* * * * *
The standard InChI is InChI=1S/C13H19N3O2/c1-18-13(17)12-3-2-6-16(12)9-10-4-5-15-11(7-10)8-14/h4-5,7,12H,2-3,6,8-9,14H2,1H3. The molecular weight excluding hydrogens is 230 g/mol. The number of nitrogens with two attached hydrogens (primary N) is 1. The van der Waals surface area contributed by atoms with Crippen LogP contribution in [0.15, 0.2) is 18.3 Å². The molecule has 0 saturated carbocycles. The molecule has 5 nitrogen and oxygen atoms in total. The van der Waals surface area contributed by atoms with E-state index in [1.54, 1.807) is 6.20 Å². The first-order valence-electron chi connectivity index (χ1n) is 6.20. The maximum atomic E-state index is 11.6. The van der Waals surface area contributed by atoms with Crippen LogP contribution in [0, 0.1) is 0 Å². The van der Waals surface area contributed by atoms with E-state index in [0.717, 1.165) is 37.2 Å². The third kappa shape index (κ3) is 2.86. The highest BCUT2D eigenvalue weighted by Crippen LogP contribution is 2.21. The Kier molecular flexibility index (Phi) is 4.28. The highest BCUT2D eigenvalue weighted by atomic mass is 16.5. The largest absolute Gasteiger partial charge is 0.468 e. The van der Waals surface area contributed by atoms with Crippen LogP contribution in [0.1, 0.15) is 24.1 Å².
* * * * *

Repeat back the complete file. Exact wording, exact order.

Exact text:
The standard InChI is InChI=1S/C13H19N3O2/c1-18-13(17)12-3-2-6-16(12)9-10-4-5-15-11(7-10)8-14/h4-5,7,12H,2-3,6,8-9,14H2,1H3. The molecular weight excluding hydrogens is 230 g/mol. The number of nitrogens with two attached hydrogens (primary N) is 1. The van der Waals surface area contributed by atoms with Crippen LogP contribution in [0.15, 0.2) is 18.3 Å². The molecule has 0 saturated carbocycles. The molecule has 5 nitrogen and oxygen atoms in total. The van der Waals surface area contributed by atoms with E-state index in [1.54, 1.807) is 6.20 Å². The first-order valence-electron chi connectivity index (χ1n) is 6.20. The maximum atomic E-state index is 11.6. The van der Waals surface area contributed by atoms with Crippen LogP contribution in [0, 0.1) is 0 Å². The van der Waals surface area contributed by atoms with E-state index in [0.717, 1.165) is 37.2 Å². The third kappa shape index (κ3) is 2.86. The highest BCUT2D eigenvalue weighted by Crippen LogP contribution is 2.21. The Kier molecular flexibility index (Phi) is 4.28. The highest BCUT2D eigenvalue weighted by atomic mass is 16.5. The largest absolute Gasteiger partial charge is 0.468 e. The van der Waals surface area contributed by atoms with Crippen LogP contribution in [0.1, 0.15) is 24.1 Å².